Patent based on K-State research that shows additive can mitigate ASF in animal feed
Iowa-based Kemin Industries has begun educating customers on the use of a formaldehyde-based feed additive to mitigate the transmission of African swine fever (ASF).
The company has licensed a patent from Kansas State University, which verified the efficacy of the product against ASF in a recent research trial. Mark Bienhoff, Kemin’s pathogen control team leader, said Kemin collaborated on the K-State study after encouraging the university to investigate company data that suggested one of its products could be effective against the virus.
The product, Sal CURB, is a blend of formaldehyde and propionic acid used to control Salmonella. Formaldehyde, Bienhoff said, is an effective natural disinfectant that essentially sucks moisture out of cells, killing them. As ASF began to spread, Bienhoff said Kemin wanted to help — and had access to company data that suggested Sal CURB could also deactivate some viruses in the same manner that it kills bacteria.
“We went to [Kansas State University] and said, ‘We believe this is a risk to the industry. How do you want to collaborate with us?’” Bienhoff said. “I am scared to death of ASF. I’ve seen it and if it comes here or gets established here, it’s just devastating.”
Kansas State University filed a patent for the use of Sal CURB to mitigate ASF after the successful trial, and Kemin has developed materials and programs to instruct swine producers on the product’s use now that it has licensed the patent. The company is looking in to the possibility of adding the new use to Sal CURB’s U.S. Food and Drug Administration (FDA) label, according to Kristi Krafka, Kemin’s vice president of regulatory affairs and quality assurance.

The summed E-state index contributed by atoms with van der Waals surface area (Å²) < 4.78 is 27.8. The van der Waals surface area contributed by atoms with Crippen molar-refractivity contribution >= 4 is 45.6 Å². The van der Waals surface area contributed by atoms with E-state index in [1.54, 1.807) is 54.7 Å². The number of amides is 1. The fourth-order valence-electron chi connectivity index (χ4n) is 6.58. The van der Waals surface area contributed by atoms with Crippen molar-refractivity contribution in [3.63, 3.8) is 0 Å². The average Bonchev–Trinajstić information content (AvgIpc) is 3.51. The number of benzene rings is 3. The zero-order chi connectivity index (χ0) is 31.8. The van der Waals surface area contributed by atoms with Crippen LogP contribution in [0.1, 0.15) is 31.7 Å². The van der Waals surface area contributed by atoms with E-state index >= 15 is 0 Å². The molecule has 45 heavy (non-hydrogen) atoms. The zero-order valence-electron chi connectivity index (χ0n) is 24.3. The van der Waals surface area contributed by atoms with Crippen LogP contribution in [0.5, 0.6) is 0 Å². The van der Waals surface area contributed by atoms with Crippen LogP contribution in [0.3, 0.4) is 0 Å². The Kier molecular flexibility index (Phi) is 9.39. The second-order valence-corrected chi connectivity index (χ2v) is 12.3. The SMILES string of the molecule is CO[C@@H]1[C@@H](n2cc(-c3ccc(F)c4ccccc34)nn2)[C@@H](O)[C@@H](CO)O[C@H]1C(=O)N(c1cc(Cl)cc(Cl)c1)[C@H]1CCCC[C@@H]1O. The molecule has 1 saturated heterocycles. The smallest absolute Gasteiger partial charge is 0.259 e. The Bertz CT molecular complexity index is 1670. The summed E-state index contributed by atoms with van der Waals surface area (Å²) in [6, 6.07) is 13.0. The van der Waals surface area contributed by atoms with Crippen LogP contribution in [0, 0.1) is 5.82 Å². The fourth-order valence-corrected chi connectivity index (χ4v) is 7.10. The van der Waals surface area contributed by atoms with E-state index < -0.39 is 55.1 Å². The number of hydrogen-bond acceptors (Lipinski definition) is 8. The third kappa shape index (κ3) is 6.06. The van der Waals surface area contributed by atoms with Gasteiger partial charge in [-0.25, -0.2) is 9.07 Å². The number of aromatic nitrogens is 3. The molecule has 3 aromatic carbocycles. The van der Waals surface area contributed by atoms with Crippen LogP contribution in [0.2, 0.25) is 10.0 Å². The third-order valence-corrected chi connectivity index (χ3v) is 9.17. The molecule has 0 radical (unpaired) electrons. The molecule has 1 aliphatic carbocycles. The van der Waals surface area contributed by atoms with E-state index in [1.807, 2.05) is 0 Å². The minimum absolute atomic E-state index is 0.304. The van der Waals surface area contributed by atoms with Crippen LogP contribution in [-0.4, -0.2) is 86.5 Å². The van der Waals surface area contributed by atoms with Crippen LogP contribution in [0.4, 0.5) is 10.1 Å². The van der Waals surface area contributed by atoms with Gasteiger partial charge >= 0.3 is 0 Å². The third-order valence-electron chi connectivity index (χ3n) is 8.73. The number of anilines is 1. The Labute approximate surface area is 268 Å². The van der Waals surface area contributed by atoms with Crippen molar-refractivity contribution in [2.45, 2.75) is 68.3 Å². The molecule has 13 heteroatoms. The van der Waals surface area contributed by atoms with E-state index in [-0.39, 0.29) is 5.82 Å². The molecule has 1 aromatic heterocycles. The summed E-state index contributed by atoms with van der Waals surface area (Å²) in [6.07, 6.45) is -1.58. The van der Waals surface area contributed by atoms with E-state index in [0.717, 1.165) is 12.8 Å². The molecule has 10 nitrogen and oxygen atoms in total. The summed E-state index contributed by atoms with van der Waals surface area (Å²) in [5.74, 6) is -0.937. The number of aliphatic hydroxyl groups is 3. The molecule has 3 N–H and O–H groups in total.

Whether, or under what circumstances, to use Sal CURB to mitigate ASF remains a question of personal preference, according to Krafka.
“Producers may choose to use our product as part of their biosecurity program, but today, we have to note that Sal CURB is labeled as controlling Salmonella in feed ingredients.”
Bienhoff added that while Sal CURB may be effective at reducing the overall amount of ASF virus present in feed ingredients, it’s not a cure-all.
“We realize we do not have a silver bullet,” he said. “Just doing treatment of the feed is not going to keep ASF out of your operation. It’s just one component.”
Other biosecurity measures, such as risk management, supply chain control and holding times, managing the movement of animals and people, and maintaining a hygienic environment are still critical, Bienhoff said.
View our continuing coverage of the African swine fever outbreak.